Those Sneaky Little Dots

As the editor of a magazine of media criticism, I make it a rule never to edit the words of someone we’re criticizing in such a way that our readers would understand the quote differently if they saw the original context. We don’t want people looking up what we’re criticizing and saying, “Oh–so that’s what they meant.”

Stan Nelson of the Pueblo [Colorado] Chieftain violates this rule in the criticism he offers (10/25/08) of FAIR’s recent report, Smearcasting: How Islamophobes Spread Fear, Bigotry and Misinformation. Nelson presents this edited quote from our report:

“Why,” asks FAIR, “is it necessary to invoke cultural stereotypes . . .? The widespread assumption in the U.S. media is that people . . . in the Muslim world are fundamentally unlike Americans.”

Nelson goes on to translate “invok[ing] cultural stereotypes” as “pass[ing] cultural information”–and what could be wrong with that? But here’s the full quote from the report:

Why is it necessary to invoke cultural stereotypes to explain why you won’t accept an envelope full of cash after mercenaries kill your child? Or to explain quite normal opposition to being bombed, detained or aggressively searched? Because the widespread assumption in the U.S. media is that people in Iraq and Afghanistan, and elsewhere in the Muslim world, are fundamentally unlike Americans.

It’s the invocation of cultural stereotypes to explain things that require no explanation that we took as a sign that Muslims are seen as inherently different; leaving out that aspect of the quote fundamentally changes its meaning.

The Chieftain piece also offers this argument for why FAIR’s report on Islamophobia “echoes criticisms of media heard from the so-called religious right”:

It must be recognized, sympathetically, that Muslims face a tough task to decisively distance themselves from cynical killers, like evangelical and fundamental Christians have had to do with, say, David Koresh’s troublesome Branch Davidians in Waco, Texas, or Fred Phelps’ questionable, vengeance-stained, judgmental theology.

However, that is exactly what they should do, or face more of the same unfairness–regardless of whether FAIR is there to call it so. Evangelicals and fundamentalists can testify to that.

It’s not clear, exactly, who is calling on “evangelical and fundamentalist Christians” to distinguish themselves from the Koreshes and Phelpses of the world. The general assumption is that groups that do bizarre things like picketing soldiers’ funerals or stockpiling weapons for Armageddon have to answer for their own bizarreness; people who happen to share a religious identity with such people aren’t usually called upon to “distance themselves”–unless, of course, the religious identity is Muslim.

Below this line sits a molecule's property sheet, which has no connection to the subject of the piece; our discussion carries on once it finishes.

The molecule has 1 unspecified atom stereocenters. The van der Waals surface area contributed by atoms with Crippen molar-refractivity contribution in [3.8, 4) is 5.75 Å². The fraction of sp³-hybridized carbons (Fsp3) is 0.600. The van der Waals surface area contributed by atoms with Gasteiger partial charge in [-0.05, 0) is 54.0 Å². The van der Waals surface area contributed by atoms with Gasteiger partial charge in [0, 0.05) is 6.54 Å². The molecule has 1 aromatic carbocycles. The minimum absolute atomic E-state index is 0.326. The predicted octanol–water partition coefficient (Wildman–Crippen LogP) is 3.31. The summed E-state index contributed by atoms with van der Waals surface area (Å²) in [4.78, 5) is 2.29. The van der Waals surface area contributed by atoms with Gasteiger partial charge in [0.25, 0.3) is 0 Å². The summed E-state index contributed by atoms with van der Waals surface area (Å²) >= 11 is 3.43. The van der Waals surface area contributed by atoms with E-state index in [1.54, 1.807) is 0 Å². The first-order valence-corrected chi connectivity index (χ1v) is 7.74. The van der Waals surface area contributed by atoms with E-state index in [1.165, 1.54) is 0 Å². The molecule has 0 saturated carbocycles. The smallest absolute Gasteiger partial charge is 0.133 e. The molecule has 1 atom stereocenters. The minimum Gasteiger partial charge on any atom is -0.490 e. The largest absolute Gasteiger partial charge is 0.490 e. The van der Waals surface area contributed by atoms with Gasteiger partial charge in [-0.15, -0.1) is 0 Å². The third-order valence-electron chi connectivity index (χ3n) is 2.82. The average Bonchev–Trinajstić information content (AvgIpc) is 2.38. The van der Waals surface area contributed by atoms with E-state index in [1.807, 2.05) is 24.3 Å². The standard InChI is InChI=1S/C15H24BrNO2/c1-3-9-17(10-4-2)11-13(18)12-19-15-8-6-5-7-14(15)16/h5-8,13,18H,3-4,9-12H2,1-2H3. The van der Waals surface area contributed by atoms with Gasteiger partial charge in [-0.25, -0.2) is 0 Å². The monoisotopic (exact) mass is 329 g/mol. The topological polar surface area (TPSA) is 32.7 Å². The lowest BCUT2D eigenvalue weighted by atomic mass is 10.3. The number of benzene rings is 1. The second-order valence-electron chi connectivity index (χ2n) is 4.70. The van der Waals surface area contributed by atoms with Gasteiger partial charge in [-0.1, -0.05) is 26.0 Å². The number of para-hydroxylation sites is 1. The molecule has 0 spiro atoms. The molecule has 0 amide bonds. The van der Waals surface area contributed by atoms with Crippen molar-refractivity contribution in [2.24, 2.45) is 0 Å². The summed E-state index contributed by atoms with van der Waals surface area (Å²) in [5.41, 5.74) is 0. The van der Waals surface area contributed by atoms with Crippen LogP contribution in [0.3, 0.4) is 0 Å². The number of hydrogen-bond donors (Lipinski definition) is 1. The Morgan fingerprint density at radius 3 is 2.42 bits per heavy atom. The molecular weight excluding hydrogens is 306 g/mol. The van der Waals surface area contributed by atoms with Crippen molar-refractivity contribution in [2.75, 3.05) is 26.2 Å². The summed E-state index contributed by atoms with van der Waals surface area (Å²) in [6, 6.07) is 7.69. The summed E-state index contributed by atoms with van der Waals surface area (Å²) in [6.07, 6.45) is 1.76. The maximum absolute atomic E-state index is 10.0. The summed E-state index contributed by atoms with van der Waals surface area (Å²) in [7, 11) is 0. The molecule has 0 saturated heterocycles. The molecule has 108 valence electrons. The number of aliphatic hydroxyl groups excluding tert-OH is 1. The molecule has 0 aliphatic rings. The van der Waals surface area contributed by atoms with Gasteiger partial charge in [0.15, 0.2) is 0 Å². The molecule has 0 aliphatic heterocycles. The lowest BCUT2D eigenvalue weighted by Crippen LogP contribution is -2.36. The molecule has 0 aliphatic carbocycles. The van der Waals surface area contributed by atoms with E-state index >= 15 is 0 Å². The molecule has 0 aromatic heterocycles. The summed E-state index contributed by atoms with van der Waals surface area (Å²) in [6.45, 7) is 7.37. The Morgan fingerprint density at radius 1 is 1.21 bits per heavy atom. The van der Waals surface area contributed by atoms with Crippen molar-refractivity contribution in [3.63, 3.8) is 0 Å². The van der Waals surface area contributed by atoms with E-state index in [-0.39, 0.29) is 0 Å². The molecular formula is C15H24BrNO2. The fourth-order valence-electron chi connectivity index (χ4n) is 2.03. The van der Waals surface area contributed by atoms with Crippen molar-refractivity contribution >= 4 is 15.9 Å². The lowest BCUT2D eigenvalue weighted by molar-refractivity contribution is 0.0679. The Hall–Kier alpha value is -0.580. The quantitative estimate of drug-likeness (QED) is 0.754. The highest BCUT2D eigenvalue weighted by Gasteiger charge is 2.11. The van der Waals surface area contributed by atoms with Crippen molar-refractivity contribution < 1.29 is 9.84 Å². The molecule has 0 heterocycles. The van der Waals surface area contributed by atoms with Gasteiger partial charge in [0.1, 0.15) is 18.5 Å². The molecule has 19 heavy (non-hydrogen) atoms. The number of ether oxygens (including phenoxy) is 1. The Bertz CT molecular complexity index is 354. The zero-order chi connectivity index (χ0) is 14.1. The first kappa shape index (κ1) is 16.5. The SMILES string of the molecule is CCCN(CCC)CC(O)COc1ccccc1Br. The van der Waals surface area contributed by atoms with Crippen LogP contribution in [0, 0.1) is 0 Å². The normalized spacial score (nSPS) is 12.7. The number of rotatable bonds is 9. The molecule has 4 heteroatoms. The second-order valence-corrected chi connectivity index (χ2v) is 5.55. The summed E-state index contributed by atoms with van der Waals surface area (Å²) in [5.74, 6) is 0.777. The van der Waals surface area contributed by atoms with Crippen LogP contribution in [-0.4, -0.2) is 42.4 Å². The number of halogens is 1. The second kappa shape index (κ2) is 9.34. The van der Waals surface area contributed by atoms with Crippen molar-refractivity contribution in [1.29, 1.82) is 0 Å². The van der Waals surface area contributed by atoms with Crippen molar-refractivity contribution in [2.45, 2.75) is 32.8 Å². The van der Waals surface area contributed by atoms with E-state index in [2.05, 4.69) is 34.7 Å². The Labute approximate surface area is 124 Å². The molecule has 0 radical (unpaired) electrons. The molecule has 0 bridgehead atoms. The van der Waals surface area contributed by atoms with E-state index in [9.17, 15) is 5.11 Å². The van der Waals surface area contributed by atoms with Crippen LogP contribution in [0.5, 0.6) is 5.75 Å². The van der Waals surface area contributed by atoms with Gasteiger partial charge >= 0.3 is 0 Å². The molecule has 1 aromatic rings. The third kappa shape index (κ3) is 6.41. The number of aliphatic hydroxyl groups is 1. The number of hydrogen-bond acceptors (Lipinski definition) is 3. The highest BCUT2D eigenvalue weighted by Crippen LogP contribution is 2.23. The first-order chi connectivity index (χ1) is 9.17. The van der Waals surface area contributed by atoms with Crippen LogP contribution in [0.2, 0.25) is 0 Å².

In any case, note that the proper parallel to Muslims having to explain that they aren’t Al-Qaeda is not “evangelical and fundamentalist Christians” needing to do the same for Koresh and Phelps–it’s Christians in general having to do so. Assuming that every Christian, from Jesse Jackson to the Archbishop of Canterbury, probably shares the views of Phelps or Koresh–that’s the same kind of mistake as attributing Osama bin Laden’s views to the average Muslim.

About Jim Naureckas

Extra! Magazine Editor Since 1990, Jim Naureckas has been the editor of Extra!, FAIR's monthly journal of media criticism. He is the co-author of The Way Things Aren't: Rush Limbaugh's Reign of Error, and co-editor of The FAIR Reader: An Extra! Review of Press and Politics in the '90s. He is also the co-manager of FAIR's website. He has worked as an investigative reporter for the newspaper In These Times, where he covered the Iran-Contra scandal, and was managing editor of the Washington Report on the Hemisphere, a newsletter on Latin America. Jim was born in Libertyville, Illinois, in 1964, and graduated from Stanford University in 1985 with a bachelor's degree in political science. Since 1997 he has been married to Janine Jackson, FAIR's program director. You can follow Jim on Twitter at @JNaureckas.